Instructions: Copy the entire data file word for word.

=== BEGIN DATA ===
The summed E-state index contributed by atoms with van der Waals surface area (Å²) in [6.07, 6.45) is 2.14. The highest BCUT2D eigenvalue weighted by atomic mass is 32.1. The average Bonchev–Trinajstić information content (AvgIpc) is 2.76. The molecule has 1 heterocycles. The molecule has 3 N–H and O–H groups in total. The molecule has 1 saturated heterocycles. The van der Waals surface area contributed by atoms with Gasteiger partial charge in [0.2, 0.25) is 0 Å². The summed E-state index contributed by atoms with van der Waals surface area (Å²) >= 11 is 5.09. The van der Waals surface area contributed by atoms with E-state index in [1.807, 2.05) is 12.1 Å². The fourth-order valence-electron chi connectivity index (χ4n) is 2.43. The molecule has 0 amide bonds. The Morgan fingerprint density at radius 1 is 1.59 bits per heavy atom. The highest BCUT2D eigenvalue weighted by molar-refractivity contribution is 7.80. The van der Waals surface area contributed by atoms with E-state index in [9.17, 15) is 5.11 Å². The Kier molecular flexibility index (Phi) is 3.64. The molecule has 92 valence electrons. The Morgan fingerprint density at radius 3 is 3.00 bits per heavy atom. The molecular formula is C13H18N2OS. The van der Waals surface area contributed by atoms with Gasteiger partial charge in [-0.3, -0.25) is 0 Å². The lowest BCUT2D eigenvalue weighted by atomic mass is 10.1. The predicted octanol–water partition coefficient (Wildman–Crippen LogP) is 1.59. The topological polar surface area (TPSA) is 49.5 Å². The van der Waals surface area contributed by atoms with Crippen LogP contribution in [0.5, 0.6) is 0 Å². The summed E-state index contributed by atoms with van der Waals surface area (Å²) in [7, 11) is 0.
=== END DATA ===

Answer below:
The summed E-state index contributed by atoms with van der Waals surface area (Å²) in [6.07, 6.45) is 2.14. The highest BCUT2D eigenvalue weighted by atomic mass is 32.1. The average Bonchev–Trinajstić information content (AvgIpc) is 2.76. The molecule has 1 heterocycles. The molecule has 3 N–H and O–H groups in total. The molecule has 1 saturated heterocycles. The van der Waals surface area contributed by atoms with Gasteiger partial charge in [0.2, 0.25) is 0 Å². The summed E-state index contributed by atoms with van der Waals surface area (Å²) >= 11 is 5.09. The van der Waals surface area contributed by atoms with E-state index in [1.807, 2.05) is 12.1 Å². The fourth-order valence-electron chi connectivity index (χ4n) is 2.43. The molecule has 0 amide bonds. The Morgan fingerprint density at radius 1 is 1.59 bits per heavy atom. The highest BCUT2D eigenvalue weighted by molar-refractivity contribution is 7.80. The van der Waals surface area contributed by atoms with E-state index in [9.17, 15) is 5.11 Å². The Kier molecular flexibility index (Phi) is 3.64. The molecule has 92 valence electrons. The Morgan fingerprint density at radius 3 is 3.00 bits per heavy atom. The molecular formula is C13H18N2OS. The van der Waals surface area contributed by atoms with Gasteiger partial charge in [-0.3, -0.25) is 0 Å². The lowest BCUT2D eigenvalue weighted by atomic mass is 10.1. The predicted octanol–water partition coefficient (Wildman–Crippen LogP) is 1.59. The topological polar surface area (TPSA) is 49.5 Å². The van der Waals surface area contributed by atoms with Crippen LogP contribution in [0.5, 0.6) is 0 Å². The summed E-state index contributed by atoms with van der Waals surface area (Å²) in [7, 11) is 0.